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The Department for Work and Pensions (DWP) issued a response to its consultation on clarifying and strengthening trustees’ investment duties in September 2018. The focus of the consultation was on the expectations upon trustees to take account of financially material risks within their investment strategies. Whilst factors such as interest rates, equity risk, longevity etc. are widely considered, the consultation explicitly references those risks associated with Environmental, Social and Governance (ESG) factors.
ESG investing is driven by the desire to improve returns and manage risk by understanding the key factors which influence the long-term sustainability of a company. It is not about socially responsible investing or the exclusion of stocks, such as tobacco companies, on ethical grounds; it is about ensuring that the analysis and decision making by your investment managers take into account the risks and opportunities that are presented by ESG factors.
The consultation outcomes
The key outcomes which will impact trustees of both DB and DC pension schemes are that:
1. From 1 October 2019, the Statement of Investment Principles (SIP) should state the trustees’ policy in relation to:
- financially material considerations over a suitably considered time horizon, including those arising from ESG considerations, including climate change
- stewardship of the investments, including engagement with investee firms and exercise of voting rights, and, for DC schemes, how this applies specifically to the default strategy
2. The DC default strategy should reflect how the trustees take account of financially material considerations, including ESG matters, and the SIP should be published on a website (for DC schemes)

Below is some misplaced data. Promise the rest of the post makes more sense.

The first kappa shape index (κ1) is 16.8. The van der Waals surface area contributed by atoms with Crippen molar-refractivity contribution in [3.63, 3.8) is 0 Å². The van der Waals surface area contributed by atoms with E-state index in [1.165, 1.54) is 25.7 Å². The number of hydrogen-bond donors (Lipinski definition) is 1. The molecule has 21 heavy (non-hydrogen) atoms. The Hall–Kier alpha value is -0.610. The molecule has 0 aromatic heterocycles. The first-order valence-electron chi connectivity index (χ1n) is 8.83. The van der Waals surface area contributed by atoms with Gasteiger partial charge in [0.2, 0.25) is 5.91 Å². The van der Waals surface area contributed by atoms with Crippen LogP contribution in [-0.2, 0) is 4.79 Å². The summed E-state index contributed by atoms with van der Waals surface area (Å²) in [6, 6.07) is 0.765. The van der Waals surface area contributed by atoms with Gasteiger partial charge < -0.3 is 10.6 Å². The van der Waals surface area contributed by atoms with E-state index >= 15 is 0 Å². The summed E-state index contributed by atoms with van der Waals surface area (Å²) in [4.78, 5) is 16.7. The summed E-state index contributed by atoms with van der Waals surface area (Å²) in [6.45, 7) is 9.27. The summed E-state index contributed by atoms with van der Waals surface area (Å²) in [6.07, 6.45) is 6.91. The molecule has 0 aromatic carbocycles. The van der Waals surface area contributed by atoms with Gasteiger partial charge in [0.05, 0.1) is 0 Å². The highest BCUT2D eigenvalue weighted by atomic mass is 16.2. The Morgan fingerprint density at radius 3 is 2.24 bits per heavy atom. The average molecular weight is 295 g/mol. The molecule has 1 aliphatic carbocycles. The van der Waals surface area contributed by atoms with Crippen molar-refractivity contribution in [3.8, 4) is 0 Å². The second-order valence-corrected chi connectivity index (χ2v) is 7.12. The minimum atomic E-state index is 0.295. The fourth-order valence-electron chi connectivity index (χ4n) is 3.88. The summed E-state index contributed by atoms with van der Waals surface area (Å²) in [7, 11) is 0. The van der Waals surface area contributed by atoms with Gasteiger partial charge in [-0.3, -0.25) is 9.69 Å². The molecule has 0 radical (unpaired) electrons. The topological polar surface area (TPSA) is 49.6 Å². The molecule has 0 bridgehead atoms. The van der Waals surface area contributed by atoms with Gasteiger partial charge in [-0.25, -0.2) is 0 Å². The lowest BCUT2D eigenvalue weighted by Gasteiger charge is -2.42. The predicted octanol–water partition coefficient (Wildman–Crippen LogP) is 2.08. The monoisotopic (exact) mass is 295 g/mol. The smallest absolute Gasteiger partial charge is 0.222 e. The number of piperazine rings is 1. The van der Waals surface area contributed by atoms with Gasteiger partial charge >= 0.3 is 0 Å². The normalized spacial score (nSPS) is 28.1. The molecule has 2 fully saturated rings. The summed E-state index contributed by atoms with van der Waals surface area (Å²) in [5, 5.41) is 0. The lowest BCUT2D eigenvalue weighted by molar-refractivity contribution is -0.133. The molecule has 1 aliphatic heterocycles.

3. The Trustees may choose to adopt an optional policy on non-financial factors, including not only members’ ethical concerns, but also social and environmental impact matters and quality of life considerations
This optional requirement replaces the original proposal for Trustees to take into account of members’ views in relation to matters set out in the SIP.
4. From 1 October 2020, trustees of DC schemes should prepare an implementation report setting out how they acted on the principles set out in the SIP and explaining any changes to those principles. This report should be included in the annual report and should be referred to in the link to the SIP that must be included in members’ annual benefit statements.
We believe this is a positive step for pension scheme trustees and the industry as a whole:
1. We believe the evidence is clear that ESG factors are key drivers for the long-term sustainability of companies. Companies that that have good ESG characteristics are better able to mitigate financial risks related to ESG factors such as climate change, labour disputes, cyber security and bribery. On the flip side they are also better able to take advantage of ESG-related opportunities, such as environmental innovation, population and demographics and food security.
2. The consultation outcome helps to place the emphasis of the ESG policy on risk management rather than ethical considerations. Trustees will be clearer on what is expected from them as long-term investors. It spells the end of a one-line comment in the SIP to satisfy investment regulations – this time around, expectations are most certainly different.
How should trustees respond?
We expect the majority of trustees to actively consider in detail, potentially for the first time, their approach to ESG factors within their investment strategy.